When Nichols reveals the extent the CIA will go to bend history to their preferred narrative, he explains, warns, or threatens: “Nothing is as it appears to be.”

The Origins of the Alternate Zapruder Film Myth

The first time this writer encountered the possibility of an altered Zapruder film came from the 1991 book Behold a Pale Horse, by the controversial William Milton Cooper. That book, along with Robert Anton Wilson and Robert Shea’s The Illuminatus Trilogy (1975) laid the foundation for the shadow government conspiracy genre. Through satire or zealotry, both books also kickstarted the fake news cycle.

Behold a Pale Horse reports a December 1988 phone conversation with an intelligence community acquaintance who denies claims about “Top Secret” documents Cooper saw in the Navy. He wanted to confirm the existence of a movie being withheld from the public. According to the book, Cooper’s contact “not only showed me the film but gave me a video copy. I showed the video whenever I spoke to a group of people. The film is titled ‘Dallas Revisited.’”

“Wild Bill” Cooper, who was killed during a November 2001 shootout with law enforcement, posited that Greer was Plan B to the Kennedy assassination. He would act in the event the other assassins were unable to do the job. The Zapruder film shows Greer turn to Kennedy twice. According to Cooper, the initial backwards view is to ascertain whether the first team of assassins delivered a kill shot, slowing the car as it entered the designated area of execution. The second time the driver looks over his shoulder is to complete the operation.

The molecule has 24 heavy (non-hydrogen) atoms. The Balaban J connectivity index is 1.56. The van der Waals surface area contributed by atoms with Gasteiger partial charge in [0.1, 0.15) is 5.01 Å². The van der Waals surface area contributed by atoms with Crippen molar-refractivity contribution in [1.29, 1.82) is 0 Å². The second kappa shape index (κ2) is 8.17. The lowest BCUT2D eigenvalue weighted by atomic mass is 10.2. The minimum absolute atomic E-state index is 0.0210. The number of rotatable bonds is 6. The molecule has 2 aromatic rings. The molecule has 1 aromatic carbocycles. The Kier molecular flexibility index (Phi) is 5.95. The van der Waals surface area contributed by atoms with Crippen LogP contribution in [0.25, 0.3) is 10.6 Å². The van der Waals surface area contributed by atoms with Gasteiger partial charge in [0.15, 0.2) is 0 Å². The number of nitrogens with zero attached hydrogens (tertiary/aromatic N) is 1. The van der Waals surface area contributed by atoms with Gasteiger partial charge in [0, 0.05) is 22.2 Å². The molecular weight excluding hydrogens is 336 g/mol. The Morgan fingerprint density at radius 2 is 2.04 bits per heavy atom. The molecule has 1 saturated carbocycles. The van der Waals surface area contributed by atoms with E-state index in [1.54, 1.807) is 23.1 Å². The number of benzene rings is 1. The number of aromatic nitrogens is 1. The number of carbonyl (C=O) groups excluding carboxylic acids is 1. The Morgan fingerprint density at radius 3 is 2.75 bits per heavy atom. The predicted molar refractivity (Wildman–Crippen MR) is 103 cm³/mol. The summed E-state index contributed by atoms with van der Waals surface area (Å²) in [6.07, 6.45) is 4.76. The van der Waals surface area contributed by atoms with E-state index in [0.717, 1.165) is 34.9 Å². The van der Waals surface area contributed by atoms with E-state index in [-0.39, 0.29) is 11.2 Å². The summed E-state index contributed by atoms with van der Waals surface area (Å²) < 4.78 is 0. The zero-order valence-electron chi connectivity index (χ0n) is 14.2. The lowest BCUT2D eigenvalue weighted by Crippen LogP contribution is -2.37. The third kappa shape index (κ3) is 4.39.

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Is The Theory in Oliver Stone’s JFK?

While Oliver Stone doesn’t spend a single frame of his historical drama, JFK, on the possibilities of a hitman driver, one scene contains a possible veiled reference to the myth. Eyewitness to the shooting at Dealey Plaza, Jean Hill (Ellen McElduff), tosses a nugget after she says “The driver had stopped.” Stone highlights her next line with sinister implications: “I don’t know what was wrong with that driver.”

The fact Greer slowed the car during the assault is obvious upon viewing Zapruder’s film, and there was controversy over orders shouted by Secret Service Agent Roy Kellerman, but no agents were disciplined for their performance during the shooting. William Manchester’s Death of a President reports Greer openly wept to Mrs. Kennedy, who personally requested he drive the naval ambulance carrying the casket to the naval hospital, according to Johnny, We Hardly Knew Ye, by Kenneth P. O’Donnell. But My Life with Jacqueline Kennedy (1969), by Jacqueline Kennedy’s secretary Mary Gallagher, finds the First Lady critical of “one Secret Service man who had not acted during the crucial moment.”

Stewartstown, Northern Ireland-born William Greer served in the U.S. Navy during World War II. He joined the U.S. Secret Service in 1945, and was personal bodyguard to Presidents Harry Truman and Dwight Eisenhower. Greer testified to The Warren Commission on March 9, 1964. He was similarly investigated in many books on the events. His involvement in the assassination has never been officially considered, but almost every account makes it seem like something is missing.